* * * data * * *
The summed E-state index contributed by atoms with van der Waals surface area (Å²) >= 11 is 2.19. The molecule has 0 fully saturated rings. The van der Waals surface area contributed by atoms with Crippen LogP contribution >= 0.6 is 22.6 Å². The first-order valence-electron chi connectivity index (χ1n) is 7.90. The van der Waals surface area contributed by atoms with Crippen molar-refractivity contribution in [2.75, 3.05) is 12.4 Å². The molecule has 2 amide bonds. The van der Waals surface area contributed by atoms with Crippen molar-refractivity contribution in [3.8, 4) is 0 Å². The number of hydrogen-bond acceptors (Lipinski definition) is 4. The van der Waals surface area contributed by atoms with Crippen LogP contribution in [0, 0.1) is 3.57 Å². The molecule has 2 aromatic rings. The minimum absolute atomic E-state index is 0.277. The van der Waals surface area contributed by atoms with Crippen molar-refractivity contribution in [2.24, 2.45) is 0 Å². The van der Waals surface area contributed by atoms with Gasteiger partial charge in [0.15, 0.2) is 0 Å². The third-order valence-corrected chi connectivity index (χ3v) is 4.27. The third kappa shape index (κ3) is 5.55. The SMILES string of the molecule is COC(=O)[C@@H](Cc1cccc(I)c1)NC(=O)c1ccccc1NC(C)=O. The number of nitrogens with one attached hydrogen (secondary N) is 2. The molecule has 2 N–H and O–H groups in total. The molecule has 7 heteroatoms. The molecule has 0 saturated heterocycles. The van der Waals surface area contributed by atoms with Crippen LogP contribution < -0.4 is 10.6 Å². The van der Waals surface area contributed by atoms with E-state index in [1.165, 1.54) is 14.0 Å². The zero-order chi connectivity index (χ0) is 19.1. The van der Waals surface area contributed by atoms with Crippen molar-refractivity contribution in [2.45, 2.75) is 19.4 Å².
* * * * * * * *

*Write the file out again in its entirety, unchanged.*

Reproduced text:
The summed E-state index contributed by atoms with van der Waals surface area (Å²) >= 11 is 2.19. The molecule has 0 fully saturated rings. The van der Waals surface area contributed by atoms with Crippen LogP contribution >= 0.6 is 22.6 Å². The first-order valence-electron chi connectivity index (χ1n) is 7.90. The van der Waals surface area contributed by atoms with Crippen molar-refractivity contribution in [2.75, 3.05) is 12.4 Å². The molecule has 2 amide bonds. The van der Waals surface area contributed by atoms with Crippen molar-refractivity contribution in [3.8, 4) is 0 Å². The number of hydrogen-bond acceptors (Lipinski definition) is 4. The van der Waals surface area contributed by atoms with Crippen LogP contribution in [0, 0.1) is 3.57 Å². The molecule has 2 aromatic rings. The minimum absolute atomic E-state index is 0.277. The van der Waals surface area contributed by atoms with Crippen molar-refractivity contribution in [2.24, 2.45) is 0 Å². The van der Waals surface area contributed by atoms with Gasteiger partial charge in [0.15, 0.2) is 0 Å². The third-order valence-corrected chi connectivity index (χ3v) is 4.27. The third kappa shape index (κ3) is 5.55. The SMILES string of the molecule is COC(=O)[C@@H](Cc1cccc(I)c1)NC(=O)c1ccccc1NC(C)=O. The number of nitrogens with one attached hydrogen (secondary N) is 2. The molecule has 2 N–H and O–H groups in total. The molecule has 7 heteroatoms. The molecule has 0 saturated heterocycles. The van der Waals surface area contributed by atoms with Crippen LogP contribution < -0.4 is 10.6 Å². The van der Waals surface area contributed by atoms with E-state index in [1.165, 1.54) is 14.0 Å². The zero-order chi connectivity index (χ0) is 19.1. The van der Waals surface area contributed by atoms with Crippen molar-refractivity contribution in [2.45, 2.75) is 19.4 Å².